Treating the poor fairly

JOHANNESBURG executive mayor Amos Masondo has lodged an application in the Johannesburg high court seeking leave to appeal against a decision that the installation of pre-paid meters in poor communities is unconstitutional.

JOHANNESBURG executive mayor Amos Masondo has lodged an application in the Johannesburg high court seeking leave to appeal against a decision that the installation of pre-paid meters in poor communities is unconstitutional.

In April this year Judge Morwa Tsoka ruled that Operation Gcinamanzi - which saw the city installing pre-paid meters in poor communities like Phiri in Soweto - was unconstitutional .

Inevitably, Masondo was incensed by this ruling.

In his ruling Tsoka said it was discriminatory to allow more affluent white residents access to water on credit while expecting their poor counterparts to pay cash for the commodity.

Under Gcinamanzi, all residents get 6kl of free water. After that they are expected to pay on a "pay as you use basis". This does not apply to suburbs, where residents still use their water on credit.

Like all other citizens of this country, Masondo has the right to seek recourse in courts. But like all other freedoms, his rights to appeal does not exist in a vacuum.

They, for example, exist in a context where our government is confronted by the challenges of meeting its socio-economic mandate, which informs its priorities.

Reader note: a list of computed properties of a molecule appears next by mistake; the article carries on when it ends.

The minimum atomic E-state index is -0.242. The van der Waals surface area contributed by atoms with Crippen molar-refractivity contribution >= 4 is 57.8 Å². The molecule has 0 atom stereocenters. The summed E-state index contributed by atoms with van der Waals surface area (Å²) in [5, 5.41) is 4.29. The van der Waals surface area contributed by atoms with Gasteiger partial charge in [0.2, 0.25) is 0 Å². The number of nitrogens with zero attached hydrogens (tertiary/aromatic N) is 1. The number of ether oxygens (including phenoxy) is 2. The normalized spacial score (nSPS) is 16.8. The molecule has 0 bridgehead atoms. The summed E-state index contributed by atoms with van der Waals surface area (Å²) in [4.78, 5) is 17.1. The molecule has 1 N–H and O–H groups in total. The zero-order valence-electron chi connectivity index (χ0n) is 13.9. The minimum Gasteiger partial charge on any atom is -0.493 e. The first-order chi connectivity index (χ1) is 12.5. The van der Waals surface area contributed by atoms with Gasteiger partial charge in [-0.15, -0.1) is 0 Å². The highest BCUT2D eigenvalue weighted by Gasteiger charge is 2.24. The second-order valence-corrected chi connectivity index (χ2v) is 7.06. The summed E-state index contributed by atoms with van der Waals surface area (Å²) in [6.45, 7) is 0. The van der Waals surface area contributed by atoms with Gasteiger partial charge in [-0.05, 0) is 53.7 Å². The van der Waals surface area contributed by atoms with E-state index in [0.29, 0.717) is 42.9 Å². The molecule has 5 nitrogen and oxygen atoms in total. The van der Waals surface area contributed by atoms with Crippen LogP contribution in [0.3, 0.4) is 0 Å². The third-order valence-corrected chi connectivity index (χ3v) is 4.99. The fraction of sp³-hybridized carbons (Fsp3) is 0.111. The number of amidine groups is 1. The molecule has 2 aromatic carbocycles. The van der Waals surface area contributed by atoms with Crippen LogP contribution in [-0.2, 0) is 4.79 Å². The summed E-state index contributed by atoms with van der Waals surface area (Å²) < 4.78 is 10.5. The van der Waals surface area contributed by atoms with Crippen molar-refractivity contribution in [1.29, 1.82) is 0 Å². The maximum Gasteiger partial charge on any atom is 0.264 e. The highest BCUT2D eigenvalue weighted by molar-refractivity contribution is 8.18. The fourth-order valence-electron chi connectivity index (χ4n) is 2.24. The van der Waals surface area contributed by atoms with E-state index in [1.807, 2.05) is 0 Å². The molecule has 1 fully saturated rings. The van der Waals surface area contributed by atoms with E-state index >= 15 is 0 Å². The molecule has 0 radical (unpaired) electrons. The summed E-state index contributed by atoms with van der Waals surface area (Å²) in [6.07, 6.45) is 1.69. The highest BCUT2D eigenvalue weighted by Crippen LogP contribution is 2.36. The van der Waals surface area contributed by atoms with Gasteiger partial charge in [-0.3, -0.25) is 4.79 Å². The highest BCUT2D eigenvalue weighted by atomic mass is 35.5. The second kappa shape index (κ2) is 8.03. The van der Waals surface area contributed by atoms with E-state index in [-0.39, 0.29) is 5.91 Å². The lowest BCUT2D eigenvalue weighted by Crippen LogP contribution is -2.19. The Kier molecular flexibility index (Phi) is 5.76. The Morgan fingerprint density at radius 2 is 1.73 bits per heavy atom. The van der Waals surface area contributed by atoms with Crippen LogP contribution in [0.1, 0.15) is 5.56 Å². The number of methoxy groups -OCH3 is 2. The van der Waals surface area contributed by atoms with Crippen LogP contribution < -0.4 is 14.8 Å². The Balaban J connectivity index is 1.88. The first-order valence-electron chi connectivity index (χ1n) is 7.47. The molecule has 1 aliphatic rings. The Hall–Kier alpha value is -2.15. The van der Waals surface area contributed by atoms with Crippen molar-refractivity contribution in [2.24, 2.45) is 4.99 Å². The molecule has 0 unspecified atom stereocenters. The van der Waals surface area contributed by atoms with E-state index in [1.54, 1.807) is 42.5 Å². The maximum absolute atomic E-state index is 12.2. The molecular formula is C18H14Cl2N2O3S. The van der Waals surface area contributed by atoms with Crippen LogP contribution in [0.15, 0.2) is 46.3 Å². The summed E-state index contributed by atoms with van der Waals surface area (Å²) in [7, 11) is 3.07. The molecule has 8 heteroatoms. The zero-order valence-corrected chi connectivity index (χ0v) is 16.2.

But privatising public services can complicate issues. A major pitfall of government programmes that are solely based on the bottom line is that they tend to supersede the people's right to basic services, including water.

The expectation from the public is that whatever policies the government introduces - within the said constraints - must never undermine the rights and dignity of its citizens, especially the poor.

Denying them water is to take away what for many is a very tangible symbol of a new democratic order.

Our government is expected at all times to be on the side of the poor, especially when it comes to socioeconomic rights entrenched in our Constitution.

The question that Masondo must then ask himself is whether in challenging the ruling by Tsoko he can confidently declare that he is still acting in the interest of the people of Phiri and the spirit of our Constitution.

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